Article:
39. The transmitter of claim 33, wherein Orthogonal Frequency Division Multiplexing is used to send the in the radio signal to the receiver.
40. The transmitter of claim 33, wherein Multi-Carrier Code Division Multiple Access is used to send the information in the radio signal to the receiver.
41. A method implemented by a transmitter for adaptively interleaving information sent in a wireless communications network, said method comprising the steps of:
receiving a feedback signal from a receiver, wherein the feedback signal contains an identifier of a chosen interleaving scheme which was selected by said receiver based on a condition of a channel between said transmitter and said receiver;
accessing a list of pre-defined interleaving schemes to determine which one of the pre-defined interleaving schemes corresponds with the identifier of the chosen interleaving scheme located in said feedback signal; and,
implementing said one pre-defined interleaving scheme to adaptively interleave information which is subsequently transmitted in a radio signal to said receiver.
42. The method of claim 41, wherein said transmitter implements said one pre-defined interleaving scheme which includes using a random error correction code to position codeword bits associated with the information that is subsequently transmitted in the radio signal to the receiver.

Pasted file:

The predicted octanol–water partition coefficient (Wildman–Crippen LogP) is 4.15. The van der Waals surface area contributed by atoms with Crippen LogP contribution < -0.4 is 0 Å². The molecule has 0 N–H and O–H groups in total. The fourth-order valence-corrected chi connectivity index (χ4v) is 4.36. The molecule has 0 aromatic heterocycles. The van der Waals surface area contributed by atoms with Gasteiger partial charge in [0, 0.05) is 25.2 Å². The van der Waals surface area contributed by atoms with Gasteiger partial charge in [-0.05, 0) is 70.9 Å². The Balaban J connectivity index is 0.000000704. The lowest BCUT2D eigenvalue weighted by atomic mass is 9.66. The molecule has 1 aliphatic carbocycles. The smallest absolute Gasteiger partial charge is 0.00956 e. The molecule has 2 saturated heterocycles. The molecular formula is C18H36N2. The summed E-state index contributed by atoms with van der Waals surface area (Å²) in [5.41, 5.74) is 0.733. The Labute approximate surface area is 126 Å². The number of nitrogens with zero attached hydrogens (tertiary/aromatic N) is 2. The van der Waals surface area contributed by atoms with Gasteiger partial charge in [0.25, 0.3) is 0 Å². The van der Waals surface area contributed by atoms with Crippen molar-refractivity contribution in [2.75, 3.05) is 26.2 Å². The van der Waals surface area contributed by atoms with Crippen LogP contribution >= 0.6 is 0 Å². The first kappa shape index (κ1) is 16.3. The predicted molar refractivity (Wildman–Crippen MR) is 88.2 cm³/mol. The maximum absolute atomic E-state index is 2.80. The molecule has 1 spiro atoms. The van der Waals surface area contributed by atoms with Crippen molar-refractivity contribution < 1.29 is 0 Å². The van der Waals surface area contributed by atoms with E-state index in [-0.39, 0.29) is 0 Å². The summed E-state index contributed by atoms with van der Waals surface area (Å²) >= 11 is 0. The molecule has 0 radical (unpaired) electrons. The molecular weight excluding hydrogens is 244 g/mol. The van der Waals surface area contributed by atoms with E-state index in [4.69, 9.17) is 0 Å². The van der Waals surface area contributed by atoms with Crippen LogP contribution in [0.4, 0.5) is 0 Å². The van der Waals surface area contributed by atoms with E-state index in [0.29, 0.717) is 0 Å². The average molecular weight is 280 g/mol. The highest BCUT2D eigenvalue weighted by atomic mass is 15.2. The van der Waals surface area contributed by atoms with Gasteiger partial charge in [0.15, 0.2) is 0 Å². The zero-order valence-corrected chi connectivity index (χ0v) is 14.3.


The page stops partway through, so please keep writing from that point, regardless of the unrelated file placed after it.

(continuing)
43. The method of claim 41, wherein said transmitter implements said one pre-defined interleaving scheme which includes using a burst error correction code to position codeword bits associated with the information that is subsequently transmitted in the radio signal to the receiver.
44. A communication system, comprising:
a transmitter capable of transmitting a first radio signal;
a receiver capable of receiving the radio signal and further capable of processing the radio signal and transmitting a feedback signal;
wherein said transmitter is capable of receiving the feedback signal and is further operative to:
obtain an identifier of a chosen interleaving scheme from said feedback signal, wherein said receiver selects the identifier of the chosen interleaving scheme based on a condition of a channel between said transmitter and said receiver;
access a list of pre-defined interleaving schemes stored therein to determine which one of the pre-defined interleaving schemes corresponds with the identifier of the chosen interleaving scheme located in said feedback signal; and,
instruct an interleaver to implement said one pre-defined interleaving scheme to adaptively interleave information which is subsequently transmitted in a second radio signal to said receiver.
45. The communication system of claim 44, wherein said transmitter implements said one pre-defined interleaving scheme which includes using a random error correction code to position codeword bits associated with the information that is subsequently transmitted in the second radio signal to said receiver.
46. The communication system of claim 44, wherein said transmitter implements said one pre-defined interleaving scheme which includes using a burst error correction code to position codeword bits associated with the information that is subsequently transmitted in the second radio signal to said receiver.
47. The communication system of claim 44, wherein said receiver transmits the feedback signal only when the interleaving scheme needs to be changed at said transmitter.